With five Open wins to his name and 19 professional tournament successes, John Henry Taylor is not only Devon’s greatest ever sportsman, but he is also one of the most successful British golfers of all time. He was placed into the World Golf Hall of Fame in 1975.
Taylor began his golfing career as a caddie at Royal North Devon Golf Club. He then went on to shine with golf clubs himself, turning professional in 1890 at the age of just 19. Although he left Devon not long after becoming a pro, he was the hero to many in the county during his career.
In 1894, Taylor won his maiden major in the Open Championship at Royal St George. It was the first time that the Open had been held outside of Scotland and it was the Devon man who came out on top by five strokes in tough conditions.
The success of that tournament ensured Royal St George became a regular course for the Open and it will be the venue for next year’s tournament where Dustin Johnson is 9/1 favourite in the golf betting to prevail. Those competing in 2021 will be fully aware of Taylor’s success when they enter the clubhouse at the course.
Taylor defended the Claret Jug a year later at St Andrews in 1895. His third Open also came at the “home of the golf” in 1900, succeeding that year by eight shots in a dominant performance.
Further wins in the Open came in 1909 and 1913 at Royal Cinque Ports and Royal Liverpool Golf Club respectively. The latter ensured he cemented his place as one of the best of his era with that fifth major victory.
Although Taylor never won the US Open, he did finish runner-up in 1900 in his first appearance. He only featured twice in the major across the Atlantic, his other participation coming in 1913 where he ended the tournament in a tie for 30th place.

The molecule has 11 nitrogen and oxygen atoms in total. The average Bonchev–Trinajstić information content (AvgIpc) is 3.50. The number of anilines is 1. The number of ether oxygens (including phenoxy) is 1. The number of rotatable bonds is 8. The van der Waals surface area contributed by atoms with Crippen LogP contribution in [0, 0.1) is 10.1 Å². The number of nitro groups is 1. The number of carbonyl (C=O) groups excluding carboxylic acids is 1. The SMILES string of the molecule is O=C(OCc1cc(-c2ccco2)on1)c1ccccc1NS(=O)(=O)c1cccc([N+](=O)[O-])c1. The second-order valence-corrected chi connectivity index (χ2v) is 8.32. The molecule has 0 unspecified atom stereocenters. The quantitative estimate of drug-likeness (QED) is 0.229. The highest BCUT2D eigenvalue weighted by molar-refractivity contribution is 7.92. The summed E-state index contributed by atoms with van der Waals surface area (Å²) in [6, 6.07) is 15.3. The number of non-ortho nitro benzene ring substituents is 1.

One of Taylor’s greatest honours came in 1933 when he captained Great Britain to a Ryder Cup victory. His side beat the United States in a close contest in Southport.
Legacy Lives on With Course Designs
Taylor’s legacy in golf lives on today as he has designed some of the best courses in the UK. The Devon-born golfer put the design together for Royal Birkdale along with Frederick G. Hawtree. That course has staged some fantastic Open Championships and is still used for the oldest major in the sport.
It wasn’t just in courses up and down the UK that Taylor left his mark, he played an important role in setting up the Professional Golfers Association. He also became the first-ever chairman of that organisation.
Many of today’s players in the sport have Taylor to thank as he raised the profile of the sport. He also helped ensure healthy prize money, which of course is very lucrative today in the major tours on both sides of the Atlantic.
Taylor is a legend of the golfing world. He will forever be remembered for the man who grew up in Devon and went on to change the sport of golf for the better.